| Felling Axe by タクナワン
Creative Commons Attribution-Share Alike 3.0
Drawing upon the even older design of axe handles, the Axe Bat is more oval than the current cylinder style, similar if not identical to axes use in chopping wood, an efficient design used since neolithic times. The reporter explained that technology now allows us to easily craft a bat handle in any shape where in the past, using a lathe, round was the only option. The proponents of the Axe Bat claim, like its wood chopping forefather, that it’s more efficient, effective, and reduces injuries caused by the unnatural ergonomics of traditional bat handles.
In essence the Axe Bat would help players and help the game.
Yet in face of this information and a readily available alternative, there are few takers.
Sound vaguely familiar? Read on…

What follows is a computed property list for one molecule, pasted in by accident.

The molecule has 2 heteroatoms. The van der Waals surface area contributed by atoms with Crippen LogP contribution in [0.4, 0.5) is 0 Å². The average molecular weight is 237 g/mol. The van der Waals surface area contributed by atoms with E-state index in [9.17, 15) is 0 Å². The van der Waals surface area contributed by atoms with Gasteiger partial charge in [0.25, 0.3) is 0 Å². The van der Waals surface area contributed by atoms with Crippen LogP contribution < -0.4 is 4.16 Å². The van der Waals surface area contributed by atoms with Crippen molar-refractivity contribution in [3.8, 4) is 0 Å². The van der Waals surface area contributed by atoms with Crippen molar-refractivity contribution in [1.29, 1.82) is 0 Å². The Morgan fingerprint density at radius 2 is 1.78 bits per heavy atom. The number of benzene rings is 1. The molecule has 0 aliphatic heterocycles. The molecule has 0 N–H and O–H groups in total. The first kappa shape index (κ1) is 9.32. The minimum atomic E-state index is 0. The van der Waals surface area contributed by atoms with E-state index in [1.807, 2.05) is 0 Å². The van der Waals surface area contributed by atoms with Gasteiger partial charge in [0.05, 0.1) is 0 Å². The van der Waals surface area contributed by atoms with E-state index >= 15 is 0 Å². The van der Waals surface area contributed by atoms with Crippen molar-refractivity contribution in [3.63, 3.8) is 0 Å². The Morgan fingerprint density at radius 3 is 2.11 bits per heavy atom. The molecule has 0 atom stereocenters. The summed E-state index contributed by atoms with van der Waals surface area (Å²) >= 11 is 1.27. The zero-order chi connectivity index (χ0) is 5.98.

In essence social media for learning would help employees and help the organization.
Ironically though, the same resistance the hinders an innovation for baseball exists for organizational learning. This resistance is of course ‘Tradition’. The age old subconscious cry of “but this is how we’ve always done it.” People want to stick with what is comfortable even in the face of new or better. With the Axe Bat, teams would try it in practice situations but come game time they returned to the traditional bat. With social media, people readily use and support it in their personal lives but are resistant to it’s use or promote it for learning in their professional ones.
1. Focusing on the newest to the game.
“just let them pick one, they’ll pick [the Axe Bat] because it feels the best. It feels natural to you.”
2. Doing a lot of demos.
3. Getting high profile endorsers.
“…get more high-profile endorsers as some of those college players turn pro.”
“we know we’re going to overcome this (tradition).”